10 Questions With… Paul Finch

Hi everyone, this afternoon I’m delighted to welcome crime writer Paul Finch to the blog. Here, Paul discusses his writing experience and his current writing process.

Over to you, Paul…

1) As a child, did you have a favourite author? Was there a turning point with any particular book that made you go ‘Wow!’

I’ve always had a love of books. I don’t think there is any particular title. My earliest memories of reading as a child were the Armada Ghost Books, which I found wonderfully scary, and then, when I was slightly older, the Narnia books, the Tarzan books, the Conan books. If there’s any book that really blew me away, I think it was the first adult book I read, which was Lord of the Rings. I was in my first year at middle-school at the time, and I remember my English teacher being very impressed when she heard I’d read it. The Wow moment probably came at the battle of Helm’s Deep. After a lot of scene-setting and character development, which, at that tender age I’d struggled with a little, Tolkien suddenly hit us with this tremendous action sequence, which went on for page after page. I remember my hair standing on end, I found it so exciting. But probably the real Wow moment in my literary life came when I was very young. My father, who was the one who’d later encourage me to read all these books, used to tell me stories when I was too young to read them myself, and one of the earliest I can remember was Beowulf and Grendel. The image of the snowbound Viking hall, which this terrible monster visited every night to kill everyone he found there purely for the pleasure it gave him, and then one night, this lone warrior was waiting for him in the darkness, burned itself into my mind. Even as a real youngster the dramatic power of storytelling was unleashed on me in that moment.

2) Did you enjoy English at school?

I wasn’t the most attentive pupil when I was at school. I wasn’t one of the bad boys, but all I wanted to do was play rugby league and listen to rock music. However, if there were two subjects I did enjoy it was English and History. History was a more scholarly exercise, involving lots of learning by rota, but I still found it interesting. But English just seemed to come naturally to me. I never really understood at the time that I had a creative bent, but my English teachers seemed to recognise this and encouraged it. So, I owe a lot to Miss Durkin and Sister Bridget (wherever they are now), who were very receptive to whatever undeveloped ability I had in those early days.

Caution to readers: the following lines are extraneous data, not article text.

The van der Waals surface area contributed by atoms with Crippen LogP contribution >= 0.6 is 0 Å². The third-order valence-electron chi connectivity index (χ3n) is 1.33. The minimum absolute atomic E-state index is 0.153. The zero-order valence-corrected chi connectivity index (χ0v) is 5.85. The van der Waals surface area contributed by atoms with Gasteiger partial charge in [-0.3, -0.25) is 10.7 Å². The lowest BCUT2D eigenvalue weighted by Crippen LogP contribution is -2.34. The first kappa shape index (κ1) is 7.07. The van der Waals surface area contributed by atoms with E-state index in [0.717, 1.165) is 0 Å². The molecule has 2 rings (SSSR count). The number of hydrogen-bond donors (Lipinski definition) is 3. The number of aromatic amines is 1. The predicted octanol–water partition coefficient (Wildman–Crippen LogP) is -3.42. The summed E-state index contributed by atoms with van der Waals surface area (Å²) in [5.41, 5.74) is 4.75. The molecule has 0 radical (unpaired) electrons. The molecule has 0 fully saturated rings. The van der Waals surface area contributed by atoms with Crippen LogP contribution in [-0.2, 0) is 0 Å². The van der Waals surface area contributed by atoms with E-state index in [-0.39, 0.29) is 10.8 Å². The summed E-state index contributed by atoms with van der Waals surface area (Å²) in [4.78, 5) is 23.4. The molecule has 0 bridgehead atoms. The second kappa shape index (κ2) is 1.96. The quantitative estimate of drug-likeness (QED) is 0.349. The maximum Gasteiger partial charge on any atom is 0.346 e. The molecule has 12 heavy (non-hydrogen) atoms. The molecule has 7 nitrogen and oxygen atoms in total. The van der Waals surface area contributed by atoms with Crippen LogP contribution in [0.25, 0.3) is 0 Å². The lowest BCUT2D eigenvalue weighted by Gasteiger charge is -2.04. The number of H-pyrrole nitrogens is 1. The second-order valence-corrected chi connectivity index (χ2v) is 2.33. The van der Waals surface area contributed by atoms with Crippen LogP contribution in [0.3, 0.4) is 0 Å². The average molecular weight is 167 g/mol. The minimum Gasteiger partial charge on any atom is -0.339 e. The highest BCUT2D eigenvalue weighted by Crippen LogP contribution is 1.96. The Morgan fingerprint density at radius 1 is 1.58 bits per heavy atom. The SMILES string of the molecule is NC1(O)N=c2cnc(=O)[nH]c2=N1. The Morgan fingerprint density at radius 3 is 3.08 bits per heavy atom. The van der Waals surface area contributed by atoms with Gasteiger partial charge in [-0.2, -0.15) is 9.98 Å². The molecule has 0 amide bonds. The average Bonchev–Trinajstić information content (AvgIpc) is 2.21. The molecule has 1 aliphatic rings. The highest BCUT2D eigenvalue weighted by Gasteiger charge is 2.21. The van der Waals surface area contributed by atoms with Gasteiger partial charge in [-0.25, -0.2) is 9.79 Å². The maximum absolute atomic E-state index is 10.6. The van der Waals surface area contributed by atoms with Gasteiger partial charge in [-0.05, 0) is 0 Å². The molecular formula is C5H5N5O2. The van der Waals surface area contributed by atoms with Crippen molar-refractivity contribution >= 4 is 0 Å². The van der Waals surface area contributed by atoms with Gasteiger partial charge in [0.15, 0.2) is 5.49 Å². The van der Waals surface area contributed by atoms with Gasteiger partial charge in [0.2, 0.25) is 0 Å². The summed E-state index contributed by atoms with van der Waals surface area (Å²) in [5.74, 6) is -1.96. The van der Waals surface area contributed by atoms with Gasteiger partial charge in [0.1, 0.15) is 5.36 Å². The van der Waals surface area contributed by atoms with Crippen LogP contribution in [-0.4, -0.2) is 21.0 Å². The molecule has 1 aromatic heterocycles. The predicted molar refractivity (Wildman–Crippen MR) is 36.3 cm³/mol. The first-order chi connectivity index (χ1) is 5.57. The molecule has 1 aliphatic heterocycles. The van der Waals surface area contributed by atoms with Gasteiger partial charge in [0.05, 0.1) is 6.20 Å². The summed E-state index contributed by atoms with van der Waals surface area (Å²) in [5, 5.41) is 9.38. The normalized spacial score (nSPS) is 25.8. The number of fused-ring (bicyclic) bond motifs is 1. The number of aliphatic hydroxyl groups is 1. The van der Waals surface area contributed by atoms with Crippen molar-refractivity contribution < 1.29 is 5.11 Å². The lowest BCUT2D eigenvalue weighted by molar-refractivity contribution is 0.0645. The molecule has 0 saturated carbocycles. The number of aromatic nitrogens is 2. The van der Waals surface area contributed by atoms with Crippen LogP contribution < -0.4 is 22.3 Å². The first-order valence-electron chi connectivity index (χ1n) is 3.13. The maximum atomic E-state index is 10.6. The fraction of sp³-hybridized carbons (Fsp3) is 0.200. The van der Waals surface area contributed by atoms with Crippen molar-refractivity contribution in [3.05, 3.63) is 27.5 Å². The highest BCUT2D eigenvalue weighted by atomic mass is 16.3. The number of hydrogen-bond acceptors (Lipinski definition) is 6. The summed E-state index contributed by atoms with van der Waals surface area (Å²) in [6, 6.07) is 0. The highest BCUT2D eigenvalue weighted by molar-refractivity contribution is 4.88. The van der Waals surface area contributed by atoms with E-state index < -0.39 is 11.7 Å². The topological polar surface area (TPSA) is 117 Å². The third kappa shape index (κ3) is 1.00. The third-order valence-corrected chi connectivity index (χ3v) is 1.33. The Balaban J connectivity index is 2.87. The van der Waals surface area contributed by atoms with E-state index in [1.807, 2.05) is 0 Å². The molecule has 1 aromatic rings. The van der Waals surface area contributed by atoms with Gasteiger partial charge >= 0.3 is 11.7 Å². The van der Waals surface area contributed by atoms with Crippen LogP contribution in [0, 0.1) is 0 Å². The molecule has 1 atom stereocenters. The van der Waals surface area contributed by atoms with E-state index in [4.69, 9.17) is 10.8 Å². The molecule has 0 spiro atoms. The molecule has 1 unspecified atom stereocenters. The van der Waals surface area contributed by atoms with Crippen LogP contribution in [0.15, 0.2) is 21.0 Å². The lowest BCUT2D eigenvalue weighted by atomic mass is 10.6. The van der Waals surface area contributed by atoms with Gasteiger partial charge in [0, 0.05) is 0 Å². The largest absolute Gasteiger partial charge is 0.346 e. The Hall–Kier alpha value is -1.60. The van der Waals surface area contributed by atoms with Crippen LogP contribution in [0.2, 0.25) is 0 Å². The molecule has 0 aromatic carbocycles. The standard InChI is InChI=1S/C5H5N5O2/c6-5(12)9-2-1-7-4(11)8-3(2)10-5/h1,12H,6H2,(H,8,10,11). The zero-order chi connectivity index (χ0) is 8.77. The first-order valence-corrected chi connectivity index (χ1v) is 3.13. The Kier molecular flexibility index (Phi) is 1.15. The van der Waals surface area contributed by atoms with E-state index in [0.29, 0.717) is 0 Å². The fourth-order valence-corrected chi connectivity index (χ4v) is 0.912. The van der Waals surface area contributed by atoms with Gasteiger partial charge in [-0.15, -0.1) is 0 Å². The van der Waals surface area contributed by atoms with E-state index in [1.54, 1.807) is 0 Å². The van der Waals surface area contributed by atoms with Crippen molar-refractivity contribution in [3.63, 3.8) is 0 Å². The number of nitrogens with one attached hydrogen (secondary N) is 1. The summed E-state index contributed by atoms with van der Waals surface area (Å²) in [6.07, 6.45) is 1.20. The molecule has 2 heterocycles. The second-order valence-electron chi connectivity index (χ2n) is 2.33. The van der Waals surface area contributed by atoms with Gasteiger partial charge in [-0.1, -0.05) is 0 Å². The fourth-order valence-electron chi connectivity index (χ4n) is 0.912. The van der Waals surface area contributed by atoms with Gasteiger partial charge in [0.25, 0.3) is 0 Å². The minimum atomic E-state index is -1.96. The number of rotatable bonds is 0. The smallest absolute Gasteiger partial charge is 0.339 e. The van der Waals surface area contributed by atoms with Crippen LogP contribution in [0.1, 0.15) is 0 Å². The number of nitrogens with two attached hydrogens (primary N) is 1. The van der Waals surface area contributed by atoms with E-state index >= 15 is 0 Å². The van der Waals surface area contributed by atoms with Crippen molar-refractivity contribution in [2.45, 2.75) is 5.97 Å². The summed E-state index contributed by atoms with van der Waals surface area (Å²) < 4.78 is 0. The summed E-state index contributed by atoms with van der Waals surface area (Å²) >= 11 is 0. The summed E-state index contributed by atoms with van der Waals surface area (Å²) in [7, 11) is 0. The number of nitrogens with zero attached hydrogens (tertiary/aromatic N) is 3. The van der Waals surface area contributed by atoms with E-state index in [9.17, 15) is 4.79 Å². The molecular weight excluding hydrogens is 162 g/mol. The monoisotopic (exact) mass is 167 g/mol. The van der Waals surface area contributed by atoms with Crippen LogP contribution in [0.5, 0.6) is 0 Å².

3) You first started out as a scriptwriter for The Bill. How did you find your experience?

Writing for television in my experience, and bear in mind that I haven’t done it for quite a while now, is a very different discipline from novel writing. Okay, in both worlds you’reselling your personal expression, so you’ve got to be interesting, relevant and entertaining. There is no room in either for slack work. But when writing for TV, and certainly this was the case with The Bill, a twice and sometimes thrice-a-week drama, which never took a break, speed and deadline were really important. This created intensive pressure, which wasn’t enjoyable and wasn’t always conducive to doing great work. That said, The Bill was the best cop show in British history, in my view, and while I don’t have fond memories of some aspects of working on it, what I would say is that, when I first arrived there at the end of the 1980s, I was very raw indeed – I’d only got through the door because I was a serving police officer – and yet I then found myself being coached in what was one of the best script departments in British television. My first few script editors were remarkable in what they managed to draw out of me. Everything I was able to do in later years, when writing television or film drama, short stories or novels, I pretty much owe to that hectic period in my life.

4) What was your route to publication? How did you find your current agent?

Getting an agent is very important if you are serious about writing, but I’m not the best example of how to do it. Because I’d approached The Bill off my own bat, and they’d found a policeman wanting to write for the show intriguing enough to give me a whirl, I got through the door without an agent. And of course, once I was inside, I had no trouble getting one. That would not have happened in normal circumstances and probably wouldn’t happen at all nowadays as British network TV produces less original drama generally.